It is often said that the soundtrack for a film is its oxygen, and nowhere is that more apparant than in Star Wars. John Williams was of course the man responsible for composing the scores for the nine Skywalker movies which really give the saga its lungs. Williams is arguably the greatest composer of all time and famed for the soundtracks to the likes of Jaws, Indiana Jones, Superman, E.T., Jurassic Park and Star Wars plus many, many more. You know that though!
In the last couple of years there have been some classical music concerts in Tokyo celebrating the magic of John Williams. I was unable to attend those but when I saw the Tokyo Philharmonic Orchestra would be performing a show last month I made sure I snapped up a couple of tickets when they were initially released.
As a child watching the original trilogy for the first time in the mid-80s I didn’t notice the soundtrack but that sure changed when I re-watched them on rental video back in the mid 90s. I now own all the Star Wars soundtracks on CD, and have listened to over 60 episodes of ‘The Magic of John Williams‘ on the ForceCast Network podcast where the hosts wax lyrical about the maestro himself, and play a mix of famous and less known tunes. This concert, taking place at Suntory Hall in Minato-ku, was all about the former though.
On the short walk from Roppongi-itchome station (Namboku Line) to the concert hall I was expecting to see a steady stream of attendees in Star Wars t-shirts but they were hardly any. Even once we were inside I only noticed a small number of people in such clothing items. There wasn’t a single cosplayer either! Definitely a more sophisticated crowd than I’m used to!
We took our seats in the 2000 seater hall which is supposedly one of the best in Tokyo for the acoustics and sound. Not something I was able to notice but my wife (a trained pianist) could! I’ve never seen so many people sit in the wrong allocated seats and sure enough we were eventually moved on by staff too!
Despite having a huge back catalogue of film scores, it was actually the theme music Williams composed for the 1984 Olympics that kicked things off before the MC took to the stage and interviewed conductor Keitaro Harada for a bit.
Two absolute classics followed then in the form of famous themes from E.T. and Indiana Jones. I was hoping we’d get to hear the likes of Jaws, Superman and Jurassic Park in the “…and beyond” part of the show but instead it was Harry Potter all the way up until the break. This was no doubt joyful for the majority of the audience as it is a hugely popular franchise but sadly it is one that I have only ever seen the first movie from! I should make it clear that the setlist was written in the programme so I was aware beforehand what was on the agenda.
There were no gimmicks here such as having a giant video screen. When you’ve watched the films so many times you don’t need the pictures to know the scenes involved! The focus is on the orchestra and conductor only. Watching the latter is always of particular interest for me as a man with zero musical ability or experience of note. I still don’t understand what the conductor does exactly but it’s a joy to watch! My binoculars also allowed me to get a real up-close look at who exactly was playing on certain tunes.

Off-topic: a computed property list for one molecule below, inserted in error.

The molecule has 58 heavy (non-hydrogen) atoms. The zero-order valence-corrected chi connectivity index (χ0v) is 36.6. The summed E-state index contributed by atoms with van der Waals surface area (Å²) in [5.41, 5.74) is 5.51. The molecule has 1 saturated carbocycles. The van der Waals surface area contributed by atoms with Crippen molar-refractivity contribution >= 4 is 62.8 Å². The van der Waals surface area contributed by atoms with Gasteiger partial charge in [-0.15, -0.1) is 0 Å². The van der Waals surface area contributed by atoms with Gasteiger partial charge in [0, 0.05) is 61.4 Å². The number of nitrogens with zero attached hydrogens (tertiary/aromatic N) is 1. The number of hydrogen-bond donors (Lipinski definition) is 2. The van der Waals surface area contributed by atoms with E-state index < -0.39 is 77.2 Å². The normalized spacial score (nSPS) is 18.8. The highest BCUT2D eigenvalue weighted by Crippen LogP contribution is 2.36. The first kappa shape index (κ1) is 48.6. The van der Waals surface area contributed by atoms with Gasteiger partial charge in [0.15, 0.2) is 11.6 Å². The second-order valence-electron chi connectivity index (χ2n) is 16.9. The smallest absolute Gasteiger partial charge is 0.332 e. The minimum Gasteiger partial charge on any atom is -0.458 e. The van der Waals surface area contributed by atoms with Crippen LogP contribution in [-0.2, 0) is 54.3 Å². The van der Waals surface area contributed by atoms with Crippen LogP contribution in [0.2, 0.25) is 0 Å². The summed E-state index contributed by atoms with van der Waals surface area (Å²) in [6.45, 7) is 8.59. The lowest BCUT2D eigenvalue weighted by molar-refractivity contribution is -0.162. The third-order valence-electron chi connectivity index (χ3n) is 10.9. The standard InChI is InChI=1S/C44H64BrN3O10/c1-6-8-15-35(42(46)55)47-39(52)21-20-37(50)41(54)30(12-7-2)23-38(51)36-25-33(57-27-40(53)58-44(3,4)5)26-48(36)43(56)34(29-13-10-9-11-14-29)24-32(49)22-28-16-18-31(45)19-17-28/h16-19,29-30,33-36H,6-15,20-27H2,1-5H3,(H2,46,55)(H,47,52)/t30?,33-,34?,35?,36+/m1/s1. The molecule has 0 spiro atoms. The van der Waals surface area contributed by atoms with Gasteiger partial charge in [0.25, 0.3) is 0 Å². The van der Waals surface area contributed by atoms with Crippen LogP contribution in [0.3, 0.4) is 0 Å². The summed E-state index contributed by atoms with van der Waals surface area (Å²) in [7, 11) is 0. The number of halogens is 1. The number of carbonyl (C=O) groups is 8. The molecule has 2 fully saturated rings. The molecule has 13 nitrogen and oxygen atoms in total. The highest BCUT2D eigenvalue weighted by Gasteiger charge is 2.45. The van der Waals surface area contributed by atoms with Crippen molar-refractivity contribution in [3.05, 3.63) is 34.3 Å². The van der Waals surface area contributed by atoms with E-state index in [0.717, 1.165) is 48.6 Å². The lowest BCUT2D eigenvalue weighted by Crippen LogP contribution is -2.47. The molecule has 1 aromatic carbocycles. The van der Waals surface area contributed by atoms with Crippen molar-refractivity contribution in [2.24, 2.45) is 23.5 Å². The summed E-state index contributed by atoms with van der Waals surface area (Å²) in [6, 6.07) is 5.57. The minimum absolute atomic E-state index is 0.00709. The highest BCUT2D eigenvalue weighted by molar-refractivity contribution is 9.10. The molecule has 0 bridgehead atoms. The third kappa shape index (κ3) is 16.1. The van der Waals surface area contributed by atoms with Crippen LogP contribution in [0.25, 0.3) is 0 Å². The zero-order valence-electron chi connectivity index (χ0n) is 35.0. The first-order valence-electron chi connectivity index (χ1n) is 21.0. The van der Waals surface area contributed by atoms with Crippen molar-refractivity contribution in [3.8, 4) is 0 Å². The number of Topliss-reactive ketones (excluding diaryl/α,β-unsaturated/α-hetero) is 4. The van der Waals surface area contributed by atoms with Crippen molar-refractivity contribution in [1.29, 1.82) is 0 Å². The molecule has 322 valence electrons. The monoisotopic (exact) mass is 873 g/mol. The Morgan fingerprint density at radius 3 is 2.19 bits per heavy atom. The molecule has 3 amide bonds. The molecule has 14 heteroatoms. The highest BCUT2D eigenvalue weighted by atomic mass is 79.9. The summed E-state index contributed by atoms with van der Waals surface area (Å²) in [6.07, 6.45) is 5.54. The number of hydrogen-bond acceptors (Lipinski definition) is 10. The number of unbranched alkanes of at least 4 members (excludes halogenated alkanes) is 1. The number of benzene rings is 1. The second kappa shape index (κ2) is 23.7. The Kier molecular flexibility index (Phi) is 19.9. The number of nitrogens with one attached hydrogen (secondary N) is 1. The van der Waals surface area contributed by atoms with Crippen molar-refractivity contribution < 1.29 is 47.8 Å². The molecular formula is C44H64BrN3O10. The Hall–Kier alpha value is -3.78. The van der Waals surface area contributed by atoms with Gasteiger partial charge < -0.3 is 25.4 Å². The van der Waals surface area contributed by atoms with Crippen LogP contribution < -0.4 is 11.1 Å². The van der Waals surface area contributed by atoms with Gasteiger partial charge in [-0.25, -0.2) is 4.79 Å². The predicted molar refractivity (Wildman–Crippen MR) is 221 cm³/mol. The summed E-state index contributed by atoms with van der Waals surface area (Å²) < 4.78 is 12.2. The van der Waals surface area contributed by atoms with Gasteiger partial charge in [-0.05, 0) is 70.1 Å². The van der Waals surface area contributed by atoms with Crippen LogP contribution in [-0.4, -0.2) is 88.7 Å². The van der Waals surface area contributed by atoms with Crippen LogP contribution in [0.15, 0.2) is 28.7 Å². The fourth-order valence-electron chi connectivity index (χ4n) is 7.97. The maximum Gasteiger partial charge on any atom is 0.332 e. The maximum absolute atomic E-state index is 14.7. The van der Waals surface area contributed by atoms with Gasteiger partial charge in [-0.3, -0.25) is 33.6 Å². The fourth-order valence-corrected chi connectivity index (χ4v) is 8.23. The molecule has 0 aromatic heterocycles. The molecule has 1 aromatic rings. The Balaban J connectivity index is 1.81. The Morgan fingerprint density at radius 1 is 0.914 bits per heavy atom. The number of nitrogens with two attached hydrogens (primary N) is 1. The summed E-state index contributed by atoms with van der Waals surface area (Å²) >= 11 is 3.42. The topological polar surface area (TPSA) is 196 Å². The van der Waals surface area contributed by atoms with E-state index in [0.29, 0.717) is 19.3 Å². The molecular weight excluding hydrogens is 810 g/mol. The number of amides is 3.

The first part of the show lasted about 50 minutes and there was then a 15 minute interval which was needed for me to stretch my legs as the seats were a little restrictive for me.
Part two was what I was really there for though and it was Star Wars music all the way. The first eight saga films were all represented in some way with half of it being from the original trilogy. ‘Duel of the Fates‘ from ‘The Phantom Menace‘ (1999) is one of my favourites but that was sadly not performed. I wanted to sing and add the missing choir parts from ‘Battle of the Heroes‘ not that I can I know what is actually being sung!
A lot of extra musicians (steel drums and clarinets were noticable for me) joined to the left of the stage for ‘Cantina Band‘ which is so different to all the other tunes with its Afro-Caribbean feel. Audience participation occured here as the conductor getsured for the crowd to start clapping which was fun.
My wife often says she has goosebumps or whatever after hearing tunes but it had never happened to me at all. Not until ‘Yoda’s Theme‘ was played directly after the upbeat ‘Cantina Band‘. The change in mood gave me emotions which I’ve never felt at a concert before which was related to the scenes between Luke and Yoda in the film.
The programme listed ‘The Rebellion is Reborn‘ from ‘The Last Jedi‘ (2017) as being the final piece of music which I thought was a strange choice when there are so many more crowd-pleasing classics like ‘The Imperial March‘ on the slate. However, there was an inevitable encore and ‘The Throne Room/End Credits‘ resulted in a more fitting and satisfying finale.
After two and a quarter hours (including the interval) we exited the concert hall with the rest of the crowd into a busy market right outside and went home humming many of the classic John Williams scores we had just heard.
(Part 1) The Olympic Spirit; E.T. Flying Theme; Indiana Jones Raider’s March; Harry Potter – Hedwig’s Flight; Hogwarts Forever; Voldemort; Nimbus 2000; Fluffy & His Harp; Quidditch; Family Portrait; Diagon Alley; Harry’s Wondrous World.
(Part 2) 20th Century Fox Fanfare; Star Wars Main Theme; Anakin’s Theme; Across The Stars; Battle of the Heroes, Princess Leia’s Theme; Cantina Band; Yoda’s Theme; The Imperial March; Han Solo & The Princess; Luke & Leia; Rey’s Theme; March of the Resistance; The Rebellion is Reborn; The Throne Room/End Titles.
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